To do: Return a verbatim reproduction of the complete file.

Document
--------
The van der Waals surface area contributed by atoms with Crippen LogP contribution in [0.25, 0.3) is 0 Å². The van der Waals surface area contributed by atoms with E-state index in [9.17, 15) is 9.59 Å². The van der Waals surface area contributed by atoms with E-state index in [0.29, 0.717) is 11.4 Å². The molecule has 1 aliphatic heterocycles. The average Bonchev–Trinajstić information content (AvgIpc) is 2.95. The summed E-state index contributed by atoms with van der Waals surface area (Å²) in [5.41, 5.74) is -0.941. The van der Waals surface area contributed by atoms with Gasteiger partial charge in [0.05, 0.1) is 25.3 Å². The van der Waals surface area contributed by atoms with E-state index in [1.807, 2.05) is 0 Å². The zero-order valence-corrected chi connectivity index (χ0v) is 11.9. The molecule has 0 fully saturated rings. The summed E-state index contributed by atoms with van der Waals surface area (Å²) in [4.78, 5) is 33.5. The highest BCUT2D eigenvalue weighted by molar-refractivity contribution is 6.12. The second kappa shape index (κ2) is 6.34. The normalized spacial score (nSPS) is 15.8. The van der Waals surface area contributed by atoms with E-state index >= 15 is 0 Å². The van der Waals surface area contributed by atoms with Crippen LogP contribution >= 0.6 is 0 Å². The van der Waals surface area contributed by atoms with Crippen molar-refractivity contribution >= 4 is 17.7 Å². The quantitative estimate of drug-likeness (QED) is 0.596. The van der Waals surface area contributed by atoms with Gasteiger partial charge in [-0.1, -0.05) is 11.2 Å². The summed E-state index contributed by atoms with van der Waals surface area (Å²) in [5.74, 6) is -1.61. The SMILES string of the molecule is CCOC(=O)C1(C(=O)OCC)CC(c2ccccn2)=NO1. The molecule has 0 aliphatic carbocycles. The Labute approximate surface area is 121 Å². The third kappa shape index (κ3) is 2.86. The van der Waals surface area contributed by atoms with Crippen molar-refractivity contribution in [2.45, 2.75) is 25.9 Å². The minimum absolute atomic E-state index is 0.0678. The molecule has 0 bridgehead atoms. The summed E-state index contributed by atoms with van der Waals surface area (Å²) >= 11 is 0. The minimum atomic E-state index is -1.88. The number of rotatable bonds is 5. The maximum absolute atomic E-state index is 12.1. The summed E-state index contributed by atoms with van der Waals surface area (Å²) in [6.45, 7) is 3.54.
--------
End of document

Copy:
The van der Waals surface area contributed by atoms with Crippen LogP contribution in [0.25, 0.3) is 0 Å². The van der Waals surface area contributed by atoms with E-state index in [9.17, 15) is 9.59 Å². The van der Waals surface area contributed by atoms with E-state index in [0.29, 0.717) is 11.4 Å². The molecule has 1 aliphatic heterocycles. The average Bonchev–Trinajstić information content (AvgIpc) is 2.95. The summed E-state index contributed by atoms with van der Waals surface area (Å²) in [5.41, 5.74) is -0.941. The van der Waals surface area contributed by atoms with Gasteiger partial charge in [0.05, 0.1) is 25.3 Å². The van der Waals surface area contributed by atoms with E-state index in [1.807, 2.05) is 0 Å². The zero-order valence-corrected chi connectivity index (χ0v) is 11.9. The molecule has 0 fully saturated rings. The summed E-state index contributed by atoms with van der Waals surface area (Å²) in [4.78, 5) is 33.5. The highest BCUT2D eigenvalue weighted by molar-refractivity contribution is 6.12. The second kappa shape index (κ2) is 6.34. The normalized spacial score (nSPS) is 15.8. The van der Waals surface area contributed by atoms with E-state index >= 15 is 0 Å². The van der Waals surface area contributed by atoms with Crippen LogP contribution >= 0.6 is 0 Å². The van der Waals surface area contributed by atoms with Crippen molar-refractivity contribution >= 4 is 17.7 Å². The quantitative estimate of drug-likeness (QED) is 0.596. The van der Waals surface area contributed by atoms with Gasteiger partial charge in [-0.1, -0.05) is 11.2 Å². The summed E-state index contributed by atoms with van der Waals surface area (Å²) in [5.74, 6) is -1.61. The SMILES string of the molecule is CCOC(=O)C1(C(=O)OCC)CC(c2ccccn2)=NO1. The molecule has 0 aliphatic carbocycles. The Labute approximate surface area is 121 Å². The third kappa shape index (κ3) is 2.86. The van der Waals surface area contributed by atoms with Crippen molar-refractivity contribution in [2.45, 2.75) is 25.9 Å². The minimum absolute atomic E-state index is 0.0678. The molecule has 0 bridgehead atoms. The summed E-state index contributed by atoms with van der Waals surface area (Å²) >= 11 is 0. The minimum atomic E-state index is -1.88. The number of rotatable bonds is 5. The maximum absolute atomic E-state index is 12.1. The summed E-state index contributed by atoms with van der Waals surface area (Å²) in [6.45, 7) is 3.54.